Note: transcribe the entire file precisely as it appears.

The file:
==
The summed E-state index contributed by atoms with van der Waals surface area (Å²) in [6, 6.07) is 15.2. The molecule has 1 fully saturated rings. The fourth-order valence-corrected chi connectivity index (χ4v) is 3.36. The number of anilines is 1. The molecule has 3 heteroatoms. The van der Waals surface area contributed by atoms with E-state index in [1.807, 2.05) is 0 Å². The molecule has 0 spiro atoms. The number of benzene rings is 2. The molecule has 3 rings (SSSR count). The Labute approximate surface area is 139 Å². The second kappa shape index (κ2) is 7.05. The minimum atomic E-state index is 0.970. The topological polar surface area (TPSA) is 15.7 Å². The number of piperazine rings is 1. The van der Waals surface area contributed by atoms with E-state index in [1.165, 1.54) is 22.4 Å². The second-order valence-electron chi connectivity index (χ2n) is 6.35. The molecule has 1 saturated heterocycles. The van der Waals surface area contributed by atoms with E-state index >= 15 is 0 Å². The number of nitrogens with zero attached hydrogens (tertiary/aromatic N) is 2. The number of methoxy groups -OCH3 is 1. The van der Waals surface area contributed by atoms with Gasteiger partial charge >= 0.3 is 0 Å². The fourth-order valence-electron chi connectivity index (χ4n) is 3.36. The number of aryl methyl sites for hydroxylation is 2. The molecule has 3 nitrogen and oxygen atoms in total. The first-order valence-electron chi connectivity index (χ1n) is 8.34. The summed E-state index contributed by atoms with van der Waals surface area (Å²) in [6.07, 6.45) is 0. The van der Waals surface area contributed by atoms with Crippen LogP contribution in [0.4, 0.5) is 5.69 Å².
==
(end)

The summed E-state index contributed by atoms with van der Waals surface area (Å²) in [6, 6.07) is 15.2. The molecule has 1 fully saturated rings. The fourth-order valence-corrected chi connectivity index (χ4v) is 3.36. The number of anilines is 1. The molecule has 3 heteroatoms. The van der Waals surface area contributed by atoms with E-state index in [1.807, 2.05) is 0 Å². The molecule has 0 spiro atoms. The number of benzene rings is 2. The molecule has 3 rings (SSSR count). The Labute approximate surface area is 139 Å². The second kappa shape index (κ2) is 7.05. The minimum atomic E-state index is 0.970. The topological polar surface area (TPSA) is 15.7 Å². The number of piperazine rings is 1. The van der Waals surface area contributed by atoms with E-state index in [1.165, 1.54) is 22.4 Å². The second-order valence-electron chi connectivity index (χ2n) is 6.35. The molecule has 1 saturated heterocycles. The van der Waals surface area contributed by atoms with E-state index >= 15 is 0 Å². The number of nitrogens with zero attached hydrogens (tertiary/aromatic N) is 2. The number of methoxy groups -OCH3 is 1. The van der Waals surface area contributed by atoms with Gasteiger partial charge >= 0.3 is 0 Å². The fourth-order valence-electron chi connectivity index (χ4n) is 3.36. The number of aryl methyl sites for hydroxylation is 2. The molecule has 3 nitrogen and oxygen atoms in total. The first-order valence-electron chi connectivity index (χ1n) is 8.34. The summed E-state index contributed by atoms with van der Waals surface area (Å²) in [6.07, 6.45) is 0. The van der Waals surface area contributed by atoms with Crippen LogP contribution in [0.4, 0.5) is 5.69 Å².